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From Ralph Goers <>
Subject Re: [RT] Is Cocoon Obsolete?
Date Mon, 03 Oct 2005 11:52:57 GMT
Tony Collen wrote:

> 2.  In the 4-or-so years I've been involved with the community, I've 
> *never* built a production website with Cocoon, and I highly doubt I 
> ever will.  It hasn't caught on here in the states as much as Struts 
> has, or JSF could.  I was holding out hope for a Cocoon type job, but 
> as soon as I graduated University and needed a job, all of the J2EE 
> jobs were Struts-based, and Spring is *just* starting emerge as 
> something companies are investing in.  See #4, below for more thoughts.

Well, at least I have built a production site using Cocoon. But it was a 
tough sell and we did it kind of as a last resort. It was really the 
only thing that supported an ASP environment at all.  However, there are 
several things Cocoon needs to do to become more accepted. Primary among 
them is to somehow dispell the notion that Cocoon is all about XSLT and 
that it has a lot of overhead. But even worse, when someone new wants to 
"learn" Cocoon I have to tell them it is going to take 3 solid weeks. - 
and it does.

> 2B) I've seen some stuff at work where I have said, "Cocoon does 
> this," but Struts didn't, so it was implemented (poorly) in Struts, 
> causing all sorts of headaches.

I just flat out won't do struts. Not that struts is bad in and of 
itself. It's just that it tends to lead to bad programming IMO.  
Unfortunately, in the U.S. 95% of the jobs list struts. Some speak of 
flash. And none, as of yet, list Ajax or Mozilla or some of the newer 
ideas.  Frankly, until Microsoft does something along those lines you 
can forget about companies like mine doing more client side stuff.

> 2C) The only reason I have a job however, is because of all the 
> exposure to *other* J2EE stuff that Cocoon got me into.  Maybe I 
> should have moved to Belgium ;)

Yeah - me too.

> 3. More functionality is moving to the browser, but the apps will 
> still reside on servers. I can't see that moving away.  I always knew 
> server-side XSLT was sort of a stopgap until browsers could do it 
> reliably.
> 4. I have to agree with Berin's point about convention and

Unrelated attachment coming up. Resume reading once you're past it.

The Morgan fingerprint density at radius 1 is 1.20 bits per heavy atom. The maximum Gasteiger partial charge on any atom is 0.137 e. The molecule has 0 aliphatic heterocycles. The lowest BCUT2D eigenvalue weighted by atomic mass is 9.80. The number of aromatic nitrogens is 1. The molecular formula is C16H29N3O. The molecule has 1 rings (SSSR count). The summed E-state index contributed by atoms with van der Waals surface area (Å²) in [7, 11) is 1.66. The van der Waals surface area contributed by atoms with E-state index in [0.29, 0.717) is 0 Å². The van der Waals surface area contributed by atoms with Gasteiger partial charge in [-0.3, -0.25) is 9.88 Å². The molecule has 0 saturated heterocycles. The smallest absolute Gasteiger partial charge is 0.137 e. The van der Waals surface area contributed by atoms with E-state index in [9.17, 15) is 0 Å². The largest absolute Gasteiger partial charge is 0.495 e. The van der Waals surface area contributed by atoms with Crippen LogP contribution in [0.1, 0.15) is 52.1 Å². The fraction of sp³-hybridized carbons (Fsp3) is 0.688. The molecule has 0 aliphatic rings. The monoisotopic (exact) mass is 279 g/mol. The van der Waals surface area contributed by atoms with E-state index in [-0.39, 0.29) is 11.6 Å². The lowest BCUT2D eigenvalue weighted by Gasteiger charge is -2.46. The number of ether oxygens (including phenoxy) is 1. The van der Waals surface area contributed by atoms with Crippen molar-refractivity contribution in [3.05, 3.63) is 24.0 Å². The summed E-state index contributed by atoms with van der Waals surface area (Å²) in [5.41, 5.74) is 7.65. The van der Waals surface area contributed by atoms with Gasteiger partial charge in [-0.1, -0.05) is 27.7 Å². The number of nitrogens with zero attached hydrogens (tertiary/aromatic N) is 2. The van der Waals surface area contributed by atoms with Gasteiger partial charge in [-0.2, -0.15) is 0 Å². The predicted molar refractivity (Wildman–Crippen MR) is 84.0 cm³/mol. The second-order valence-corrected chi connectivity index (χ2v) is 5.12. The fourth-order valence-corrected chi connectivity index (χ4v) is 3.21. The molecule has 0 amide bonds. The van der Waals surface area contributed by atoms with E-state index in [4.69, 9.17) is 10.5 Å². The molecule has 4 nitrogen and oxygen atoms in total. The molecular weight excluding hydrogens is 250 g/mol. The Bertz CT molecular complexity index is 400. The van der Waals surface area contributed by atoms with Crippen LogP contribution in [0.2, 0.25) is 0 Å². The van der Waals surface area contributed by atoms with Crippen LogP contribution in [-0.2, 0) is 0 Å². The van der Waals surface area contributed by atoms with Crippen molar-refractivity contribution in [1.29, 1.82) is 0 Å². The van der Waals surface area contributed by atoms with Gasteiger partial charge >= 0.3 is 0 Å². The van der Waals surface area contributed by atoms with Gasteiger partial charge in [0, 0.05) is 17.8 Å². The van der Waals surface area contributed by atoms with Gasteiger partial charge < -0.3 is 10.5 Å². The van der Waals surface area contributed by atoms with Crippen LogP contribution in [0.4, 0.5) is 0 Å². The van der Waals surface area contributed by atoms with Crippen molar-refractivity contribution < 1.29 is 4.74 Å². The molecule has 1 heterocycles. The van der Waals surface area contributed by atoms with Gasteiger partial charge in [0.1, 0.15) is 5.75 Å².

> simplification over configuration.  With things like Spring, and books 
> like _Better, Faster, Lighter Java_ (and XP themes in general), 
> there's a move to make things easier to understand, maintain, and be 
> concise at the same time.  IMO Rails hits these points pretty nicely, 
> not only because Ruby is a concise, elegant language, but you also get 
> a lot of "Good practices" for free.  You get the separation between 
> development, test, and production environments/databases.  You get a 
> lot of unit and functional testing for free when you generate your 
> code.  You can even get webapp controller tests for free, which is 
> more than I can say about Cocoon.  And the free stuff goes a long way.
> In conclusion, I don't think Cocoon "The Idea" is obsolete, but 
> perhaps Cocoon "The Implementation" is.  Here's where I put on my "I 
> have a bunch of good ideas but none of the skill to implement them" hat:
> - Simplify Cocoon.  What's the bare minimum we can get away with?   
> Not only functionality, but also actual amount of code?  Ugo's work 
> with Spring and Butterfly probably is a good starting point.

This is the whole idea behind "real blocks".  I think it will take this 
to happen before Cocoon will really be taken seriously.

To be frank, the real "problem" with Cocoon is complexity.  Once Cocoon 
can be viewed as something similar to maven - i.e. a basic framework 
with lots of plug-ins - then I think we will be making progress.  A 
secondary problem I have encountered is support.  In the U.S. support is 
non-existant.  You can't call up a company like JBoss and pay anybody 
for support.  You don't have that problem with struts and JSPs.

And believe it or not, the real competition I am seeing is coming from 
JSF, which blows me away as it doesn't separate the view from the 
controller at all.


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